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Tuesday, 18 February 2014

Drive harness for the bike

To drive the bike, I need 24 volts, or a bit more. But the batteries I'm using are 14.4 volts nominal (16.8 when fully charged). Here's how I deal with this, and at the same time solve a couple of other problems.






On the left you can see the two XT60 male plugs, that plug into XT60 females that are on each of the 14.4 volt batteries. The wiring puts them in series (giving 28.8 volts nominal). That then goes to a fuse - it's a car-type fuse (cost about £1) that should blow at 40 amps, and the maximum current I've seen being taken by the bike is 30 amps.




The fuse is the black item that you can see above. It's easy to access in case I need to change the fuse, and I carry a couple of spare fuses. That fuse then goes to a contact breaker - these are the same ones that are used in domestic electric wiring; this one is rated at 63 amps. It's another fail-safe (in addition to the fuse) but it also functions as an on-off switch, because I'm thinking that these breakers are built to cope with 240 volts, 63 amps, and I'm giving it 33 volts at most, and 30 amps. You can see the switch in the picture above. It cost me about £3 on Ebay, which I feel is cheap for a switch that is also a safeguard against short circuit.

Back view below. Fuse on top, then contact breaker, then the blue thing.



The blue thing is a wattmeter. It tells me the voltage of the battery-pair, the current and the power in watts. It also shows me the peak amps, which is why I know that the most current that the motor takes is 33 amps (and the peak watts, watts = volts X amps). And it tells me watt-hours (how much power has been pulled from the batteries since the start) and, very usefully, amp-hours.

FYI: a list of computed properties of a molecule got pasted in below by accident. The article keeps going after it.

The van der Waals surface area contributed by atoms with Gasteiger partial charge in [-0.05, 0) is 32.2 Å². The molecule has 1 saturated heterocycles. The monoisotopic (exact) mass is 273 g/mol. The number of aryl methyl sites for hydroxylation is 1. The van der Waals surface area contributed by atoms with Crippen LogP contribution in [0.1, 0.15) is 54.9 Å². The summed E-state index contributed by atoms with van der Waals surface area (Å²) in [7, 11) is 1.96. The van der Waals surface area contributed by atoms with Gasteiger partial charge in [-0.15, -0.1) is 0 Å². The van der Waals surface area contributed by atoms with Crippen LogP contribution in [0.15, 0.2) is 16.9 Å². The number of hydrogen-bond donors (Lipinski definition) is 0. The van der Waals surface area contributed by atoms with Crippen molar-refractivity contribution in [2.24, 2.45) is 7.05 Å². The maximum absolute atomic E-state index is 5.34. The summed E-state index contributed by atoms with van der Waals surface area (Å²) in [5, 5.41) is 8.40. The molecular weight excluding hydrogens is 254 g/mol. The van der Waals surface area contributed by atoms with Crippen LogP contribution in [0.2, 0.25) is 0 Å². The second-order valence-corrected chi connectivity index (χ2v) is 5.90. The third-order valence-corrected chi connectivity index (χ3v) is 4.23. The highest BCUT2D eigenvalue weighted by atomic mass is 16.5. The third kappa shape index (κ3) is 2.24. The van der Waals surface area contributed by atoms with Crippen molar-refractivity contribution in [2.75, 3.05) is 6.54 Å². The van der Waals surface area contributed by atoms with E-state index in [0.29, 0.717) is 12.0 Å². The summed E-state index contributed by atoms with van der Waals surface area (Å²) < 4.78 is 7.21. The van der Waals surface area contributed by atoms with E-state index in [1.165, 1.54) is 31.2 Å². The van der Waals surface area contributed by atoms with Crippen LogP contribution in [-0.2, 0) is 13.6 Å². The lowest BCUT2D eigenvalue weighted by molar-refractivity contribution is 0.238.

The batteries I use are rated as 5 amp-hours. In practice, I seem to be getting 4.5 amp-hours. The difference will be partly measurement error, partly that I don't run the batteries down to the absolute minimum (because that's bad for their long-term life) and partly I think it reflects the fact that in this world, you usually get what you pay for, only perhaps a little less. I'm happy with 4.5. The important thing is to see how that changes over time, because batteries gradually lose their capacity, and when it's down to, say, 3  amp-hours, that's probably time to replace the batteries.


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